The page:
Putting ‘Munich’ in context
Dear Editor: Film critic Roger Ebert (Aspen Times, Jan. 6) praises “Munich” for “questioning Israel’s policy of swift and full retribution for every attack.”The Spielberg film has spawned a host of homilies about the futility of the cycle of violence, a pat sentiment that does not answer the question of how a nation handles attacks on its citizens from those committed to its destruction. The Israeli government’s decision to launch its counterattack campaign to track down those responsible for the Munich massacre and disrupt their terrorist network was made in the following context:1. Prior to the attack, Israel had been denied a request to post a security detail with the Israeli Olympic team despite threats against the team.2. After the team was taken hostage, Israel was denied the opportunity to deploy a veteran hostage rescue unit.3. The Munich massacre was only one in a worsening series of terrorist attacks against Israel in 1972.4. Less than two months later, West Germany freed the surviving Munich massacre terrorists in a trade for a Lufthansa jet hijacked by Palestinians.It’s easy to deplore a retaliatory attack but a lot harder to posit an effective alternative response. Today, of course, the knee-jerk response is to blame all enmity toward Israel on the settlements, a movement which only got seriously underway following the Yom Kippur War in which Israel was attacked by neighboring Arab states, and that occurred the year following the Munich massacre.Judith KingValley Voices for Mid-East PeaceGlenwood Springs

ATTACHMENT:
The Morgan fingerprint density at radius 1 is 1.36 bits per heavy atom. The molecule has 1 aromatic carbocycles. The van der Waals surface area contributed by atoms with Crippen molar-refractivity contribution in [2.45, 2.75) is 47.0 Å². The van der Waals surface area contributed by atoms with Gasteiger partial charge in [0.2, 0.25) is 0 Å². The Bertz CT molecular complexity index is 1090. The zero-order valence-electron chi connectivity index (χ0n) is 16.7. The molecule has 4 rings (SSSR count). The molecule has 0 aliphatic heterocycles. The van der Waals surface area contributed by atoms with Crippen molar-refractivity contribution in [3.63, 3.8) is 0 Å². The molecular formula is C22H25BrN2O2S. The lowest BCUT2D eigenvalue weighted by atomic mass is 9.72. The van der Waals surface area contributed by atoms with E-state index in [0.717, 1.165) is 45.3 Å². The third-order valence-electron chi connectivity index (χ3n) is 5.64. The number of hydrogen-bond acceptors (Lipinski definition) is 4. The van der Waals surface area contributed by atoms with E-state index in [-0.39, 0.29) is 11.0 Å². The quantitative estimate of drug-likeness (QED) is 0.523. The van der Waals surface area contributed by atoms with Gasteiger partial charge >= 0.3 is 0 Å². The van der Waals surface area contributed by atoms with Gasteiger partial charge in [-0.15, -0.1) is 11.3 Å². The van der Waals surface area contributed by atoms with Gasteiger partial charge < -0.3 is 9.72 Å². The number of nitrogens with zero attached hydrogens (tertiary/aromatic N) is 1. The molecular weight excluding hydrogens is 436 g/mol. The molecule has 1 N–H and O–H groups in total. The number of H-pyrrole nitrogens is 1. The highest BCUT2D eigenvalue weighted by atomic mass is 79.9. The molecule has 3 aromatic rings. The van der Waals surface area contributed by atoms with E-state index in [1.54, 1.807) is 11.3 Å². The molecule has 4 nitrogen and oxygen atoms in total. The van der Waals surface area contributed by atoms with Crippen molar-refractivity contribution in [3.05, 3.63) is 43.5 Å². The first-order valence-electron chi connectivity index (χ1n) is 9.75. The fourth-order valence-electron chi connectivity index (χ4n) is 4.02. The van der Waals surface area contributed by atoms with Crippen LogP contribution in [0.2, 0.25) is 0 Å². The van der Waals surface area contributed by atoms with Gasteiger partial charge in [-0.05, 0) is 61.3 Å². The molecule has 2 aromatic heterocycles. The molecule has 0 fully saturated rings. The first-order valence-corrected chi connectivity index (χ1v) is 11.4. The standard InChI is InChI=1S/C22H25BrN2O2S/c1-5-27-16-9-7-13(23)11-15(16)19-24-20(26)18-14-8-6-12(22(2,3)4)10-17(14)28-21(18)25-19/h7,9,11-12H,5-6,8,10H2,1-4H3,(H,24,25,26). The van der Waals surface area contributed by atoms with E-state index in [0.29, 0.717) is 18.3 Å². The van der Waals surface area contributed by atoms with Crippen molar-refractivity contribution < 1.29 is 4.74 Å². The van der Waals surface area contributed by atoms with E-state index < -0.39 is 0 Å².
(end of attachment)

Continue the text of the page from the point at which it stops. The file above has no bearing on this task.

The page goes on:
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Aspen School District’s younger students will return to class next week, but that’s not the case for those in the seventh through 12th grade, who will continue to take courses from home.